Once the PETA people recover from the system shock of yesterday's "International Eat an Animal for PETA Day", I'm sure they'll be all over this:
Pigeons to help protect U.S. Marines
On Friday, the Marines got a new avian force -- a company of pigeons.
The birds are meant to be the military equivalent of a canary in a coal mine. During a possible invasion of Iraq, they are to ride with a caretaker in armored vehicles. If they start to get sick, it could indicate a chemical attack and give the Marines a chance to put on their gas masks.
Apparently the small flock of chickens previously put into service has not fared well - 42 out of 43 have died.
One chicken, nicknamed "Turkey Thunder," was rescued from the coop by the 3rd Battalion, 11th Regiment. It now lives in a tent with Marines from the artillery battalion, though it appeared to have a little cough Friday night.
Lt. Col. Michael Belcher, commanding officer of the 3rd Battalion, does not blame his Marines for the deaths. The chickens looked a little piqued that first day, and he believes the birds' death warrants were signed long before they ever moved to Living Support Area 7.
But he wanted to do everything possible to make sure their pigeon replacements did not meet the same fate.
"They get bottled water," he told Frawley, who was charged with finding "pigeon qualified personnel" to care for the birds. "I don't want them spooked."
Belcher held out hope that if all goes well, the birds could receive a most honorable discharge.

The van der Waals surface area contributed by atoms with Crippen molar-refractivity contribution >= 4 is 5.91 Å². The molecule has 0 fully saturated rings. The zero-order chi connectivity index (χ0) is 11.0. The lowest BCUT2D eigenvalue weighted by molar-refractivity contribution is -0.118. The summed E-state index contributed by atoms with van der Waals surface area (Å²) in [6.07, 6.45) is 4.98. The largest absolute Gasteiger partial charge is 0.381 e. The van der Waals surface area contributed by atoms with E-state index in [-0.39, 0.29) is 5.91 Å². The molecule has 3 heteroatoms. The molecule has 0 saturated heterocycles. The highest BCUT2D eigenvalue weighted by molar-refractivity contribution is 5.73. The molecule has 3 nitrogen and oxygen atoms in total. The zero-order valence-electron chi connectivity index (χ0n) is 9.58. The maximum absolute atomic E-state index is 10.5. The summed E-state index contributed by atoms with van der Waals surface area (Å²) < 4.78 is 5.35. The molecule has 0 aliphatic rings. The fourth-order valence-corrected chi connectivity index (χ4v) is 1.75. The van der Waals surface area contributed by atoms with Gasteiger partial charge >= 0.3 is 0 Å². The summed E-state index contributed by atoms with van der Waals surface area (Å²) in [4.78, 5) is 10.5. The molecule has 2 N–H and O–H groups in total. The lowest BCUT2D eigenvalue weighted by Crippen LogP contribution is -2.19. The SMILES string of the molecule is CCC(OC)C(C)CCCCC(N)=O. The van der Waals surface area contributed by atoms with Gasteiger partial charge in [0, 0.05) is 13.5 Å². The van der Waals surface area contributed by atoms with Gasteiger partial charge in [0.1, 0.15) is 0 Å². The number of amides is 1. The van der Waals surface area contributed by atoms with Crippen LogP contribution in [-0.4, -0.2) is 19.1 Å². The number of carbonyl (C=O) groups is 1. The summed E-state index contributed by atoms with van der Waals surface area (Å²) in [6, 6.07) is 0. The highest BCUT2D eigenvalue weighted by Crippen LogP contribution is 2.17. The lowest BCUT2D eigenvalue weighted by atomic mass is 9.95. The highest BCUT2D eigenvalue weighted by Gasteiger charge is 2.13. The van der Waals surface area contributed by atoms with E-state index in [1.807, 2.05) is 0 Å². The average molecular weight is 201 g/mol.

"We'll release them in Baghdad," he said. "Like doves."
I wonder if PETA will write a nice letter to President Bush asking him to leave the pigeons out of it - like the one they sent to Arafat after the Donkey Bomb.
Sounds like things are heating up in Iraq. Aside from the obvious comments made by President Bush and the Prime Ministers of Great Britian and Spain today, I noted the following:
Dangerous Time to Be in Baghdad, Powell Says
WASHINGTON (Reuters) - Secretary of State Colin Powell said on Sunday that journalists and others should consider leaving Baghdad not just for the dangers of a possible U.S.-led attack but also because Iraqi leader Saddam Hussein could take them hostage.
At first, it struck me as ODD that anyone should have to point out something that I have found rather obvious for quite some time: being in Iraq in general is probably not a smart move. But then again, I'm not a journalist looking to become the next Bernard Shaw, commenting on the situation by the glow of an incoming missile.
"I think it is a dangerous time in Baghdad and each person in Baghdad whether a news person, inspector or in some other capacity, has to take a look at whether or not it is not time to leave," Powell said in an interview with CNN's "Late Edition." "It is a judgment each of them will have to make not just for the threat of potential military action, but from the threat of Saddam Hussein taking them as hostages."
To steal a scene from Animal House:
"If I were you, I'd be . . . "
"Leaving . . . what a good idea!"
The suitcases are packed. I haven't gone through the final checklist yet, but I can tell the trip is getting close. How do I know?
New dive toes!